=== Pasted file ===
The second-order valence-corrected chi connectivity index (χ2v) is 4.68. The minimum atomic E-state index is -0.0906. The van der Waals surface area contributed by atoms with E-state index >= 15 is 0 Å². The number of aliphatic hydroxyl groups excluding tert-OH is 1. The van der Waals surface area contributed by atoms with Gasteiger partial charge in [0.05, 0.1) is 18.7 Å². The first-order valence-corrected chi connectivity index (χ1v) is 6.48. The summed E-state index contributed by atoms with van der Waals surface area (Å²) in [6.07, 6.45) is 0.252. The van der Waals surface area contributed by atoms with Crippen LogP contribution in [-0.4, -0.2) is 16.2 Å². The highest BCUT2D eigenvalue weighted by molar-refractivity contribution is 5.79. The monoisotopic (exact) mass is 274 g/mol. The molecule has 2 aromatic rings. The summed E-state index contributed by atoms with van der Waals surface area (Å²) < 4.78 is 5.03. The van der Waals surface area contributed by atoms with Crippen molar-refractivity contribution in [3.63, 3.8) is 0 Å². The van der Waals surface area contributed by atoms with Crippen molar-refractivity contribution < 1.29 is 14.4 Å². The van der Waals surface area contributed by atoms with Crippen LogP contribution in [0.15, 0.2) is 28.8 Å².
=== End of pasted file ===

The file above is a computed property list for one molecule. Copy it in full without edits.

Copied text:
The second-order valence-corrected chi connectivity index (χ2v) is 4.68. The minimum atomic E-state index is -0.0906. The van der Waals surface area contributed by atoms with E-state index >= 15 is 0 Å². The number of aliphatic hydroxyl groups excluding tert-OH is 1. The van der Waals surface area contributed by atoms with Gasteiger partial charge in [0.05, 0.1) is 18.7 Å². The first-order valence-corrected chi connectivity index (χ1v) is 6.48. The summed E-state index contributed by atoms with van der Waals surface area (Å²) in [6.07, 6.45) is 0.252. The van der Waals surface area contributed by atoms with Crippen LogP contribution in [-0.4, -0.2) is 16.2 Å². The highest BCUT2D eigenvalue weighted by molar-refractivity contribution is 5.79. The monoisotopic (exact) mass is 274 g/mol. The molecule has 2 aromatic rings. The summed E-state index contributed by atoms with van der Waals surface area (Å²) < 4.78 is 5.03. The van der Waals surface area contributed by atoms with Crippen molar-refractivity contribution in [3.63, 3.8) is 0 Å². The van der Waals surface area contributed by atoms with Crippen molar-refractivity contribution < 1.29 is 14.4 Å². The van der Waals surface area contributed by atoms with Crippen LogP contribution in [0.15, 0.2) is 28.8 Å².